By SUNNY LOCKWOOD
A sudden rise in car thefts has grabbed the attention of the California Highway Patrol office in San Andreas.
Three cars were stolen last week, two in San Andreas and one in Valley Springs, said Public Affairs Officer Jan Nichols.
The early-morning thefts occurred to cars that were left idling in the owners' driveways.
"This is extremely unusual," Nichols said. "Generally, we average about three vehicle thefts a month, and that can include motorcycles, sedans or trucks."
Lt. Les Quinn, CHP commander of the San Andreas area, said, "On these very cold and icy mornings, residents are going out to their cars, starting them, then returning into their homes while the car Â‘warms up' outside.
"While the resident is in the house, people walking by on the roadway see the idling car with no one around, jump in and take off."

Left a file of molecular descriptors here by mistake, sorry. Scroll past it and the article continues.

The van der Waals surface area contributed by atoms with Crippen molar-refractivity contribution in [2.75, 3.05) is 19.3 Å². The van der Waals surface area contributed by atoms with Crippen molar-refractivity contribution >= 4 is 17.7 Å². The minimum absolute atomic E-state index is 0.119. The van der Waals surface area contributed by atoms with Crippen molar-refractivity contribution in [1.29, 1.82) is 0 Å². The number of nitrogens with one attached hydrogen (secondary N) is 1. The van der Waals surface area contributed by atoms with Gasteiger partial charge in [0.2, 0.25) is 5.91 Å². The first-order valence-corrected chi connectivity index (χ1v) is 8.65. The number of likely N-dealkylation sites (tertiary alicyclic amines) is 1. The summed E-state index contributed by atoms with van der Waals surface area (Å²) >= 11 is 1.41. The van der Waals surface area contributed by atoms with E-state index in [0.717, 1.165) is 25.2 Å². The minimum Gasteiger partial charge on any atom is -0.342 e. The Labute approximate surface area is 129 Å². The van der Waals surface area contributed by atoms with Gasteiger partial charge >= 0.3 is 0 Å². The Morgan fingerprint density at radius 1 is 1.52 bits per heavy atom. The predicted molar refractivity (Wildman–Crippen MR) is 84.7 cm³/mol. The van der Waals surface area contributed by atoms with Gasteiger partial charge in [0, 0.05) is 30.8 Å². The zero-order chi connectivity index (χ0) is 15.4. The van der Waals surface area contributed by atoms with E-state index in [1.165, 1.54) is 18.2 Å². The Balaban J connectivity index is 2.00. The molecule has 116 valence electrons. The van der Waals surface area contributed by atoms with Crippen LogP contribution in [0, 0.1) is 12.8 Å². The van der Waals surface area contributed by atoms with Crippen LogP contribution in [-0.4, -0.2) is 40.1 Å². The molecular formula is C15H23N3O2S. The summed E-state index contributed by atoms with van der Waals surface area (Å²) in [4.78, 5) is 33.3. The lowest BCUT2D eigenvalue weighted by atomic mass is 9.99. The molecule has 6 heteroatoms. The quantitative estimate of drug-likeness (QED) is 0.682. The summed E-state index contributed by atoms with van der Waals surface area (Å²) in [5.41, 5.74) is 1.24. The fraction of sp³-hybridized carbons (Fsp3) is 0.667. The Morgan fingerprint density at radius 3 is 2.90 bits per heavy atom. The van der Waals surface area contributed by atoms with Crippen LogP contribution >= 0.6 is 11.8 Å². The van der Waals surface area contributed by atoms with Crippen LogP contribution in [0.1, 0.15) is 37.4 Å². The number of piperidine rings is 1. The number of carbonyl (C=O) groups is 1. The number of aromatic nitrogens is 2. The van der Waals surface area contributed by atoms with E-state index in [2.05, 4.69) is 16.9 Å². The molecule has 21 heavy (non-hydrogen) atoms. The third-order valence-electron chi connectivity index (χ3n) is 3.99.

Nichols said last week's three stolen cars were abandoned after their radios were torn out.
Quinn and Nichols said that if an idling car is stolen and is later involved in an accident, the car's owner could be liable in civil court.
"Because of the circumstances under which it was stolen, it can come back and bite you in the civil courts because you were neglectful when you left it running unattended," she said.
Quinn said the county is growing rapidly and the era of leaving house doors unlocked and cars idling in the driveway is passed.
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